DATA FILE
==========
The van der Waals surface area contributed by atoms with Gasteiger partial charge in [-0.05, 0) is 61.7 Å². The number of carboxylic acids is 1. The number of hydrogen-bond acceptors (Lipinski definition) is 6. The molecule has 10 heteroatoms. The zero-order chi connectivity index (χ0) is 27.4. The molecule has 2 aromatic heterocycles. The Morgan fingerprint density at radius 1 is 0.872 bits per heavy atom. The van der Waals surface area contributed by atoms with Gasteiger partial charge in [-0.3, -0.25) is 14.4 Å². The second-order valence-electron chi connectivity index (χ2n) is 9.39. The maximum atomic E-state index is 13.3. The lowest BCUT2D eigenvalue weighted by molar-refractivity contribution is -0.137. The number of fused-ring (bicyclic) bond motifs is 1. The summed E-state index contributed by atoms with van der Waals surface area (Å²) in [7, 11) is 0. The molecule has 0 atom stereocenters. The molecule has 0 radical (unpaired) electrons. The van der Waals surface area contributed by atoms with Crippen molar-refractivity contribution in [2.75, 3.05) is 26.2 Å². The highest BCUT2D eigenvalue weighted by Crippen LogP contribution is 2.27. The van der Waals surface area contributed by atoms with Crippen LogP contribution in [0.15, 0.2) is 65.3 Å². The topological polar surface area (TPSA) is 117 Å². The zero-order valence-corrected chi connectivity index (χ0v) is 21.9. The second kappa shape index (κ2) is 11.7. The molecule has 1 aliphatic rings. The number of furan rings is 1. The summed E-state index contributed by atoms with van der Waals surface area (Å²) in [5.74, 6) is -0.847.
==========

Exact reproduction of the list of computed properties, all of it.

The van der Waals surface area contributed by atoms with Gasteiger partial charge in [-0.05, 0) is 61.7 Å². The number of carboxylic acids is 1. The number of hydrogen-bond acceptors (Lipinski definition) is 6. The molecule has 10 heteroatoms. The zero-order chi connectivity index (χ0) is 27.4. The molecule has 2 aromatic heterocycles. The Morgan fingerprint density at radius 1 is 0.872 bits per heavy atom. The van der Waals surface area contributed by atoms with Gasteiger partial charge in [-0.3, -0.25) is 14.4 Å². The second-order valence-electron chi connectivity index (χ2n) is 9.39. The maximum atomic E-state index is 13.3. The lowest BCUT2D eigenvalue weighted by molar-refractivity contribution is -0.137. The number of fused-ring (bicyclic) bond motifs is 1. The summed E-state index contributed by atoms with van der Waals surface area (Å²) in [7, 11) is 0. The molecule has 0 atom stereocenters. The molecule has 0 radical (unpaired) electrons. The van der Waals surface area contributed by atoms with Crippen molar-refractivity contribution in [2.75, 3.05) is 26.2 Å². The highest BCUT2D eigenvalue weighted by Crippen LogP contribution is 2.27. The van der Waals surface area contributed by atoms with Crippen LogP contribution in [0.15, 0.2) is 65.3 Å². The topological polar surface area (TPSA) is 117 Å². The zero-order valence-corrected chi connectivity index (χ0v) is 21.9. The second kappa shape index (κ2) is 11.7. The molecule has 1 aliphatic rings. The number of furan rings is 1. The summed E-state index contributed by atoms with van der Waals surface area (Å²) in [5.74, 6) is -0.847.